The Who’s Tommy did receive a nod for Best Revival — and that’s all. There was nothing for director Des McAnuff, choreographer Lorin Latarro, or the design team behind this sensory overload of a musical. Most disappointingly, newcomer Ali Louis Bourzgui was left out of the Leading Role category, despite a herculean vocal performance. I hope we’ll see him again in future seasons.

The Great Gatsby is certainly the most lavish new musical of the Broadway season, with giant moving scenery, onstage automobiles, and real fireworks that would make the producers of the Eurovision Song Contest blush. It also has songs and book scenes. But after all that effort, the nominators only recognized Linda Cho’s glittering costumes, overlooking Gatsby in every other category. I was hoping for a nod for Jeremy Jordan, especially for the way he nightly seduces the audience (and, apparently, my boss). And so we beat on…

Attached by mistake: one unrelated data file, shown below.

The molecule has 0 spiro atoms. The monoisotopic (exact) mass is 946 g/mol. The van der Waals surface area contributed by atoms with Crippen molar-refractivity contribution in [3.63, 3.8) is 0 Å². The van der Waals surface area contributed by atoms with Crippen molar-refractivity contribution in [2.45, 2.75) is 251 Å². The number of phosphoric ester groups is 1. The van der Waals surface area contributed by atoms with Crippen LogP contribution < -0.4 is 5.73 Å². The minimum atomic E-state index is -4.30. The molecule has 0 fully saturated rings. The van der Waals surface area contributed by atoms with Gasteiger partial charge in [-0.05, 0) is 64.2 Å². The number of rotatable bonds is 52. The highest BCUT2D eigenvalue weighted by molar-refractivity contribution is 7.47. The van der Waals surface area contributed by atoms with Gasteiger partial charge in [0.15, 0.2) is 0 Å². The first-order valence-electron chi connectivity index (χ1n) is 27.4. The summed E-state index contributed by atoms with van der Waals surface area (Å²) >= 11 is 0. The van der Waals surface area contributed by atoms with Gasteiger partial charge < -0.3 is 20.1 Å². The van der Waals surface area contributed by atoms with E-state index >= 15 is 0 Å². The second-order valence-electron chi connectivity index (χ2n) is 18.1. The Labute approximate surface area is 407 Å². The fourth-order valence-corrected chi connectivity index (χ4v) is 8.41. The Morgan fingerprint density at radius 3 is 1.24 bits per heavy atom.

2 BTTF Roger Bart & Casey Likes Photo by Matthew Murphy and Evan Zimmerman
Roger Bart, Casey Likes, and the DeLorean star in Back to the Future on Broadway.
(© Matthew Murphy and Evan Zimmerman)

Back to the Future is another spectacle that was passed over in the Best Musical category. A big hit in London, where it won the WhatsOnStage Award for Best New Musical, it only received two Tony nods in New York: Tim Hatley and Finn Ross for scenic design (they make that car fly over the audience, after all) and Roger Bart for his featured performance as Doc Brown. The DeLorean can take you to Hill Valley in 1955, but can it take you back to London circa 2022?